The judge’s remarks and observations in the cases he heard this week reflected a sensitive and progressive approach to socially relevant issues that don't always assume the spotlight.

The orders reflected a sense of awareness and showed that the judge was alive to the changing norms in our evolving society.


In the students’ case, Justice Arun not only recognised the choice of the individuals to decide how they want to be identified, but also directed the authorities to formulate a plan to issue community certificates to them.

The verdict also underlined the State’s roles in minimising income inequality and eliminating inequality in status, facilities and opportunities among individuals.

Such endeavours should not be confined to considerations based on community, caste or creed,” the Court underlined.

In the same case, the judge earlier said,

I think they should be rewarded for taking such a stance. Our Constitution says we are a secular country and they have chosen to be secular, non-religious."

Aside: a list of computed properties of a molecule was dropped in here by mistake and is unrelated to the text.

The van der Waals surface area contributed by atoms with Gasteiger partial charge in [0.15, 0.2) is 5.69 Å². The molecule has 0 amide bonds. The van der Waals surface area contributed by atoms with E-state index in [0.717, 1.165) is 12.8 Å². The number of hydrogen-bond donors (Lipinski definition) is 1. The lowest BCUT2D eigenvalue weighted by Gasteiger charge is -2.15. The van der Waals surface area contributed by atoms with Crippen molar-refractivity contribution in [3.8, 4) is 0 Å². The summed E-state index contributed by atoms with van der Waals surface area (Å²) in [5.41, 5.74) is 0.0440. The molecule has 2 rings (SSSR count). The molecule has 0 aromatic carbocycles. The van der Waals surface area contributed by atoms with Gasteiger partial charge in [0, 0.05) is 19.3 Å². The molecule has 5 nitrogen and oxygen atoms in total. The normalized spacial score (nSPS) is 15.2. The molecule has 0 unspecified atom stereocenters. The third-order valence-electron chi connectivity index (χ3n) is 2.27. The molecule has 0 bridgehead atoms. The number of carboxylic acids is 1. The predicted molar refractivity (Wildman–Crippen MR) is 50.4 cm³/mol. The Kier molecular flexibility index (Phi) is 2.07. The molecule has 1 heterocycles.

In another case, the judge crucially noted that those who had died to due to COVID-19 vaccine related complications was “no laughing matter” and directed the Central government to come up with guidelines for disbursing compensation to their kin.

The order was passed in a plea by a woman who sought compensation after her husband reportedly died due to complications arising out of the vaccine.

Covid-19 vaccine
Covid-19 vaccine

The pandemic, the judge said, was a national calamity, adding that the case at hand was genuine.

There has to be an effort to formulate a proper guideline, a proper scheme for compensating these persons and that is being done. Let them bring on record what steps have been taken so that I can pass a reasoned and considered order, rather than an order in vacuum. It is not a laughing matter, I consider it to be very serious,” it was remarked.

In the days to come, the judge will also hear the plea of former Kerala Finance Minister and member of Communist Party of India (Marxist) Dr Thomas Isaac, who has challenged the summons issued against him by the Enforcement Directorate in the Kerala Infrastructure Investment Board (KIIFB) case.

Advocate Arjun Raghavan's comments were added subsequently.